3 Things to Consider When Setting Up Your B2B Pricing Methodology
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While it’s true that setting B2B pricing can be tricky and puzzling, it’s also a fundamental decision every business owner must make in order to build a strong foundation for their company.
One of the first questions business owners typically ask themselves when establishing pricing for their products or services is, “Is it too high or too low?”. If you’re a business owner, you have likely spent many days and nights wondering this very thing.
Yes, the often-unbearable dilemma of pricing is an integral part of every wholesaler’s agony and stress. And the agony is indeed justified—especially if you take into consideration the fact that pricing is literally the only element in the business marketing mix that produces actual revenue.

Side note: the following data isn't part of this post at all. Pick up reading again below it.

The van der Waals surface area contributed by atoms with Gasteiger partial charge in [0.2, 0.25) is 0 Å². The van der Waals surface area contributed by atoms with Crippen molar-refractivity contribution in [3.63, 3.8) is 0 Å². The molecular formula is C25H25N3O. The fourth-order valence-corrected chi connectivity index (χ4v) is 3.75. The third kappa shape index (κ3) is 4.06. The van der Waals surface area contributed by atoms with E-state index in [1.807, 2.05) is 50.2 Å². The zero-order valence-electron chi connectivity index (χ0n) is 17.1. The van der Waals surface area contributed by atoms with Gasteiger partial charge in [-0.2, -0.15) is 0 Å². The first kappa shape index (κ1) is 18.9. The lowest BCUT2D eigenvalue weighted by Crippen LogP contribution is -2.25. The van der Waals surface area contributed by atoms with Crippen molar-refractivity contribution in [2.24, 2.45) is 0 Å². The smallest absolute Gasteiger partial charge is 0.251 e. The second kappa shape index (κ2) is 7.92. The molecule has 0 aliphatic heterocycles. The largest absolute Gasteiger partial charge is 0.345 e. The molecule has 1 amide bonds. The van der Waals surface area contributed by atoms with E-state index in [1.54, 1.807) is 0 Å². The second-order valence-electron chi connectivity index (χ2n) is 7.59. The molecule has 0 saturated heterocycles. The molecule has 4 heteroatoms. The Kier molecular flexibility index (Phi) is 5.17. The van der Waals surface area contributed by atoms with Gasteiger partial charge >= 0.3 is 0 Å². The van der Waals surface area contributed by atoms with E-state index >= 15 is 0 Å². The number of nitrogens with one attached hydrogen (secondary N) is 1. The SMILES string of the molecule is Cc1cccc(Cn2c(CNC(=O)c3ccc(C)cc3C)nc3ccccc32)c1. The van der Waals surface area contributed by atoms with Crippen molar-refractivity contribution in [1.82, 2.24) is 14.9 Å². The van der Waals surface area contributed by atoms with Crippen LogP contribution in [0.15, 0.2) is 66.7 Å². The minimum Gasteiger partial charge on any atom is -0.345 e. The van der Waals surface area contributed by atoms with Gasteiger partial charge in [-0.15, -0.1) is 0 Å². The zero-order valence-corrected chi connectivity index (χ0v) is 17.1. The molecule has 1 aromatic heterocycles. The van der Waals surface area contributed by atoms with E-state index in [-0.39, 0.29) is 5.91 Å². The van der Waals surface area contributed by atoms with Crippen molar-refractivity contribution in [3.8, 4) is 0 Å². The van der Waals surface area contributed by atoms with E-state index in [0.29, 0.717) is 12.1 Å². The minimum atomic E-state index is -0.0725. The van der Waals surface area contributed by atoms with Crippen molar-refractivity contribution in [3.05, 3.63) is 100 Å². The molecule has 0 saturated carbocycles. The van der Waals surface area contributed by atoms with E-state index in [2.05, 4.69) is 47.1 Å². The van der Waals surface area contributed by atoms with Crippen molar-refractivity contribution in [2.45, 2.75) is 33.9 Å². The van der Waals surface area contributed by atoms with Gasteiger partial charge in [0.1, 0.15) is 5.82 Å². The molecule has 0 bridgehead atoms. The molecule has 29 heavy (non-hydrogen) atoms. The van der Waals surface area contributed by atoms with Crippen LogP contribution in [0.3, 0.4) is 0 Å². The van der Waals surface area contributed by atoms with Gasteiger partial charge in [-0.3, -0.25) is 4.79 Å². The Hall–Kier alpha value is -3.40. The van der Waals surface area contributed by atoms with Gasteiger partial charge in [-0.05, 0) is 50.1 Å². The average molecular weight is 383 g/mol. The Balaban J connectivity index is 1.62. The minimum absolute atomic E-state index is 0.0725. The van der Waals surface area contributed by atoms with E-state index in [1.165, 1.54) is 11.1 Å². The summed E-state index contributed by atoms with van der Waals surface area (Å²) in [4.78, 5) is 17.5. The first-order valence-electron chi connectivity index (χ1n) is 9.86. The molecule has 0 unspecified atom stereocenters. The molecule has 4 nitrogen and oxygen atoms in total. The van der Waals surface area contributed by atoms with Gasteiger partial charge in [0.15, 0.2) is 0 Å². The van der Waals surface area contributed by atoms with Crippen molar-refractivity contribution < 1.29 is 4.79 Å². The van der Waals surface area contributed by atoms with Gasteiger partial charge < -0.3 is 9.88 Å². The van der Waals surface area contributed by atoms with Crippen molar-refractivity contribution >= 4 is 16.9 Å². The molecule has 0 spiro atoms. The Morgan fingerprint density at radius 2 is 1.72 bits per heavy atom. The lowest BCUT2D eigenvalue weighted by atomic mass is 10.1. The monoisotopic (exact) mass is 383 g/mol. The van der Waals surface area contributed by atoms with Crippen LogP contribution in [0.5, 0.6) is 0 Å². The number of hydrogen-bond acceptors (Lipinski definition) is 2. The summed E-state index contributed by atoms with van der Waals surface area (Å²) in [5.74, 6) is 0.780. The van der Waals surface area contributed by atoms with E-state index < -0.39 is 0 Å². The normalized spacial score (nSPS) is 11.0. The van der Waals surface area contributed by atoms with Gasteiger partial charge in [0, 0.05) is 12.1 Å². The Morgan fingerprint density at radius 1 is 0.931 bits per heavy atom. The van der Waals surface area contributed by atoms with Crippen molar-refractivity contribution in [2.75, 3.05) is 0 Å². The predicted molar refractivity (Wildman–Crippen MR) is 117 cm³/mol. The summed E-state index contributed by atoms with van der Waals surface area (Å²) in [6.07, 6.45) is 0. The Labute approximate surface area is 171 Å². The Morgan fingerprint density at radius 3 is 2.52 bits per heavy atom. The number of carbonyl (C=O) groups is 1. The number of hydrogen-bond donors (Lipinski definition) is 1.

An effective B2B pricing methodology is critical to staying competitive in today’s globalised markets where you’re up against wholesalers and distributors from virtually all around the world. When establishing your pricing strategy, you need to consider many different factors. For example: Does the price reflect the product’s value? Do you opt for lower prices in order to beat your competition? Do the prices leave room for discounts and/or exclusive offers for VIP customers? How do you go about pricing custom products?
“If you’ve got the power to raise prices without losing business to a competitor, you’ve got a very good business. And if you must have a prayer session before raising the price by 10 percent, then you’ve got a terrible business”, Warren Buffet, renowned business magnate and guru, once stated.